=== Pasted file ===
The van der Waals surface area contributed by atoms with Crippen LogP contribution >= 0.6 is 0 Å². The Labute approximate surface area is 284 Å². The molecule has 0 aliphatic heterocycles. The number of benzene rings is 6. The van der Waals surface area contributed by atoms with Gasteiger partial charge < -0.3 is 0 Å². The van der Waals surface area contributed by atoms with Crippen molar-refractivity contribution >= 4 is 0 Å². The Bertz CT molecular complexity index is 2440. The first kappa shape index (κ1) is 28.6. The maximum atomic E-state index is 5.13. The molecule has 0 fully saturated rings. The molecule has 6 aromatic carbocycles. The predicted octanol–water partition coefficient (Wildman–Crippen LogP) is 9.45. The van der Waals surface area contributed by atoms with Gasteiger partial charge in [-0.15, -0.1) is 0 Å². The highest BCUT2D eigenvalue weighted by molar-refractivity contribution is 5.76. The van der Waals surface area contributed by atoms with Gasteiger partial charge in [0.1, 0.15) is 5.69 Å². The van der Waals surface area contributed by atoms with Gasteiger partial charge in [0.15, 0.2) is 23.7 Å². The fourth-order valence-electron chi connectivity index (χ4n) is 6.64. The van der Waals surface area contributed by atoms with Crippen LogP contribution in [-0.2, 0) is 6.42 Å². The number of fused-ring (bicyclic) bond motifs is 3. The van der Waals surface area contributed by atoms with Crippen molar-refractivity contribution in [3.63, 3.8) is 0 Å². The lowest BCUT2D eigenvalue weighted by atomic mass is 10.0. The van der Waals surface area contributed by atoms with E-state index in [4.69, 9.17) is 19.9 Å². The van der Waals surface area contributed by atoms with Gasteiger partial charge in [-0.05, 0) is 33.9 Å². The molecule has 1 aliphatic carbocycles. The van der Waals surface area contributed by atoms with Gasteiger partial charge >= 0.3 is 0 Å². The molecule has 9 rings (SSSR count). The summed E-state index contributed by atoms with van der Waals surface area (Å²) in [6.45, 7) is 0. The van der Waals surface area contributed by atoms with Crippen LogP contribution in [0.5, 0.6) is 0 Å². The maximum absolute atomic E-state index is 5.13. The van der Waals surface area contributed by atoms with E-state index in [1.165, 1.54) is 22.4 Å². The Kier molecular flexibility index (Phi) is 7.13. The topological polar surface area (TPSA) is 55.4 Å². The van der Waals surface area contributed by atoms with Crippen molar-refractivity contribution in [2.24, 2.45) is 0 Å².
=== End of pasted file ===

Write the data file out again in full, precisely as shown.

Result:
The van der Waals surface area contributed by atoms with Crippen LogP contribution >= 0.6 is 0 Å². The Labute approximate surface area is 284 Å². The molecule has 0 aliphatic heterocycles. The number of benzene rings is 6. The van der Waals surface area contributed by atoms with Gasteiger partial charge < -0.3 is 0 Å². The van der Waals surface area contributed by atoms with Crippen molar-refractivity contribution >= 4 is 0 Å². The Bertz CT molecular complexity index is 2440. The first kappa shape index (κ1) is 28.6. The maximum atomic E-state index is 5.13. The molecule has 0 fully saturated rings. The molecule has 6 aromatic carbocycles. The predicted octanol–water partition coefficient (Wildman–Crippen LogP) is 9.45. The van der Waals surface area contributed by atoms with Gasteiger partial charge in [-0.15, -0.1) is 0 Å². The highest BCUT2D eigenvalue weighted by molar-refractivity contribution is 5.76. The van der Waals surface area contributed by atoms with Gasteiger partial charge in [0.1, 0.15) is 5.69 Å². The van der Waals surface area contributed by atoms with Gasteiger partial charge in [0.15, 0.2) is 23.7 Å². The fourth-order valence-electron chi connectivity index (χ4n) is 6.64. The van der Waals surface area contributed by atoms with Crippen LogP contribution in [-0.2, 0) is 6.42 Å². The number of fused-ring (bicyclic) bond motifs is 3. The van der Waals surface area contributed by atoms with Crippen molar-refractivity contribution in [3.63, 3.8) is 0 Å². The lowest BCUT2D eigenvalue weighted by atomic mass is 10.0. The van der Waals surface area contributed by atoms with E-state index in [4.69, 9.17) is 19.9 Å². The van der Waals surface area contributed by atoms with Gasteiger partial charge in [-0.05, 0) is 33.9 Å². The molecule has 1 aliphatic carbocycles. The van der Waals surface area contributed by atoms with Gasteiger partial charge >= 0.3 is 0 Å². The molecule has 9 rings (SSSR count). The summed E-state index contributed by atoms with van der Waals surface area (Å²) in [6.45, 7) is 0. The van der Waals surface area contributed by atoms with Crippen LogP contribution in [0.5, 0.6) is 0 Å². The maximum absolute atomic E-state index is 5.13. The van der Waals surface area contributed by atoms with E-state index in [1.165, 1.54) is 22.4 Å². The Kier molecular flexibility index (Phi) is 7.13. The topological polar surface area (TPSA) is 55.4 Å². The van der Waals surface area contributed by atoms with Crippen molar-refractivity contribution in [2.24, 2.45) is 0 Å².